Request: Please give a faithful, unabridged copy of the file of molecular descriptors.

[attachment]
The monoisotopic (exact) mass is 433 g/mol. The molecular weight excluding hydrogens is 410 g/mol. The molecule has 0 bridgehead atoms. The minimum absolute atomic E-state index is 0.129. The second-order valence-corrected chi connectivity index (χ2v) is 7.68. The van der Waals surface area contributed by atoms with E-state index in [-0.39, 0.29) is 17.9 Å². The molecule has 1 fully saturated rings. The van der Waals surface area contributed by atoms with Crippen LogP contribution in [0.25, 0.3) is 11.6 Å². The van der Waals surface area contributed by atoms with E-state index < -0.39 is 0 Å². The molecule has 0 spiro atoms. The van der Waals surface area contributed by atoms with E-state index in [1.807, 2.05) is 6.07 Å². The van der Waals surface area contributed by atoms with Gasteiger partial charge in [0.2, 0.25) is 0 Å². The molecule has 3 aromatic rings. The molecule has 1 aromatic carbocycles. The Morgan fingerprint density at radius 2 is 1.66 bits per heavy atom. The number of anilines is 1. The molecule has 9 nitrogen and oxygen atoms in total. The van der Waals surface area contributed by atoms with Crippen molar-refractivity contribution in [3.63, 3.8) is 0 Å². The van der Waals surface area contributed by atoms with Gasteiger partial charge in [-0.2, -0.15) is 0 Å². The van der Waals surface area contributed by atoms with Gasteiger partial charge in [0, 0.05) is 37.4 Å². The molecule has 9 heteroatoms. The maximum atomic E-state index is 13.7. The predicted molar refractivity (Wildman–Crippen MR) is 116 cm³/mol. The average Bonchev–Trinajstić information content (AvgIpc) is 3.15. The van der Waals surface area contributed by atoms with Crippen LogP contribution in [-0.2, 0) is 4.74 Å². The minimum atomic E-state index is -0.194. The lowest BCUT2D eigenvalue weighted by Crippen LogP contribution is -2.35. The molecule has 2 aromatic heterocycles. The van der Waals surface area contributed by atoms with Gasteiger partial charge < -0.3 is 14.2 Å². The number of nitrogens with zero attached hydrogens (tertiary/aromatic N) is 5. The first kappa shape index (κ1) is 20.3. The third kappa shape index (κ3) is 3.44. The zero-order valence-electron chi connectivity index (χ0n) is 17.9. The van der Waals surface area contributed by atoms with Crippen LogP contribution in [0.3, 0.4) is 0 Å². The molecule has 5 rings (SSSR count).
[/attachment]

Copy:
The monoisotopic (exact) mass is 433 g/mol. The molecular weight excluding hydrogens is 410 g/mol. The molecule has 0 bridgehead atoms. The minimum absolute atomic E-state index is 0.129. The second-order valence-corrected chi connectivity index (χ2v) is 7.68. The van der Waals surface area contributed by atoms with E-state index in [-0.39, 0.29) is 17.9 Å². The molecule has 1 fully saturated rings. The van der Waals surface area contributed by atoms with Crippen LogP contribution in [0.25, 0.3) is 11.6 Å². The van der Waals surface area contributed by atoms with E-state index < -0.39 is 0 Å². The molecule has 0 spiro atoms. The van der Waals surface area contributed by atoms with E-state index in [1.807, 2.05) is 6.07 Å². The van der Waals surface area contributed by atoms with Gasteiger partial charge in [0.2, 0.25) is 0 Å². The molecule has 3 aromatic rings. The molecule has 1 aromatic carbocycles. The Morgan fingerprint density at radius 2 is 1.66 bits per heavy atom. The number of anilines is 1. The molecule has 9 nitrogen and oxygen atoms in total. The van der Waals surface area contributed by atoms with Crippen molar-refractivity contribution in [3.63, 3.8) is 0 Å². The van der Waals surface area contributed by atoms with Gasteiger partial charge in [-0.2, -0.15) is 0 Å². The van der Waals surface area contributed by atoms with Gasteiger partial charge in [0, 0.05) is 37.4 Å². The molecule has 9 heteroatoms. The maximum atomic E-state index is 13.7. The predicted molar refractivity (Wildman–Crippen MR) is 116 cm³/mol. The average Bonchev–Trinajstić information content (AvgIpc) is 3.15. The van der Waals surface area contributed by atoms with Crippen LogP contribution in [-0.2, 0) is 4.74 Å². The minimum atomic E-state index is -0.194. The lowest BCUT2D eigenvalue weighted by Crippen LogP contribution is -2.35. The molecule has 2 aromatic heterocycles. The van der Waals surface area contributed by atoms with Gasteiger partial charge < -0.3 is 14.2 Å². The number of nitrogens with zero attached hydrogens (tertiary/aromatic N) is 5. The first kappa shape index (κ1) is 20.3. The third kappa shape index (κ3) is 3.44. The zero-order valence-electron chi connectivity index (χ0n) is 17.9. The van der Waals surface area contributed by atoms with Crippen LogP contribution in [0.3, 0.4) is 0 Å². The molecule has 5 rings (SSSR count).